How dangerous is it to have exposed insulation in a garage


#1

I just bought a house that has exposed insulation in the ceiling without a drywall

covering. I do park a car in the garage

and was wondering how dangerous this might be.


#2

Fiberglass insulation is fireproof, although if the vapor barrier is paper, that will burn. Is this garage attached to the house? If so, this might be a building code violation.


#3

Definitely a code violation; even fiberglass needs to be covered to protect you from the fibers which will find their way into you car’s A/C system. If it’s covered with aluminum foil, it will likely meet code, otherwise you will need to drywall over it.


#4

Won’t fiberglass insulation also find its way into your lungs? Cover it up with drywall, plywood, or particle board.


#5

This is not especially dangerous. we assume the vapor barrier forces the interior of the garage. Its chief drawback is aesthetics. There is no urgency to deal with this situation.


#6

It is very dangerous if it is the wall between your home and the garage. That needs to be drywalled. Drywall is a fire proofing. If it is an outside wall, it is not bad IF you have a vapor barrier as it will help keep the fibers in place, but I would (and did) cover it anyway.


#7

If the garage is attached to the house and the insulation is between the garage and the house it needs to be covered with fireproof drywall. All other walls are NOT in violation. The only way the fiberglass particles become air-born is when the fiberglass is moved. As long as it’s just sitting there in the walls it’s NOT going to be a problem.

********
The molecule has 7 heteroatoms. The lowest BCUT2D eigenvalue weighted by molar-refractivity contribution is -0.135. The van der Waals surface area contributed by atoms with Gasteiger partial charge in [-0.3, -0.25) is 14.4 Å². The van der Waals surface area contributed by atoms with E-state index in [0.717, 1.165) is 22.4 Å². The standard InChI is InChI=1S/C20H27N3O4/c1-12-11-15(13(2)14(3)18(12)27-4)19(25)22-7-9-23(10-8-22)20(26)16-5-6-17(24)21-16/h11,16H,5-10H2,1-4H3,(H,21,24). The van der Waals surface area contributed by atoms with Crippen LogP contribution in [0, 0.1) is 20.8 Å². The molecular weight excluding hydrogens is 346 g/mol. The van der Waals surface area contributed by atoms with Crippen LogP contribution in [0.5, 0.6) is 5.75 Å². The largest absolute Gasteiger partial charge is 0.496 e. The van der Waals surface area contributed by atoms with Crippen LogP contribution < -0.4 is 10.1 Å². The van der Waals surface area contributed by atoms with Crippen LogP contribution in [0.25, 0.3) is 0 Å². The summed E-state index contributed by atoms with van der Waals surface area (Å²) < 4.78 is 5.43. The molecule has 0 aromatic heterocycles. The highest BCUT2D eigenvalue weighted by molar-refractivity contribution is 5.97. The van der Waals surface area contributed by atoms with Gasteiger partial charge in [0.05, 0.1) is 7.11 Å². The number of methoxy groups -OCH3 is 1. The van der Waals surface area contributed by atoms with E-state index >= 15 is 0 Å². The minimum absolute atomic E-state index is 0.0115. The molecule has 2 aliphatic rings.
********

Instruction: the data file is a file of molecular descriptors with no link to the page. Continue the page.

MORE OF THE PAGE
#8

In the garage, cover it with PEG BOARD and your tool and implement organization is a snap.


#9

Assuming you have wood floor joists and sheathing This is a code violation.

It needs to be covered with fire barrier sheetrock, which is slightly thicker than normal sheetrock. It’s readily available at any big box hardware store.


#10

That would only be a violation if there’s a room above the garage. I have insulation in my garage ceiling, but there isn’t a room above it.


#11

Good point.

I agree.


#12

Most codes require firecore sheetrock on the common wall between living space and garage, on the garage side. A vapor barrier is on the HEATED side so it may be behind or above the insulation. This can vary by city. Firecore is not only thicker but also has fibers (i forget if its fiberglass) and has a rating by an “x” to denote time of resistance. A flame retardant poly is acceptable too in most cases. And the covering of the insulation that docnick refers to is IIRC to also cover the wood framing.


#13

The insulation in the real world is pretty inert as long as it is intact. The covering that is typically required(building code) is fire rated dry wall. It basically gives you an extra minute or two before the whole thing goes up, that is all. Just install a loud smoke alarm or hardwire on to others for general safety measure and extra in this case.


#14

Type X drywall has a 60 minute fire rating. However, the actual fire resistance is dependent on the entire wall structure.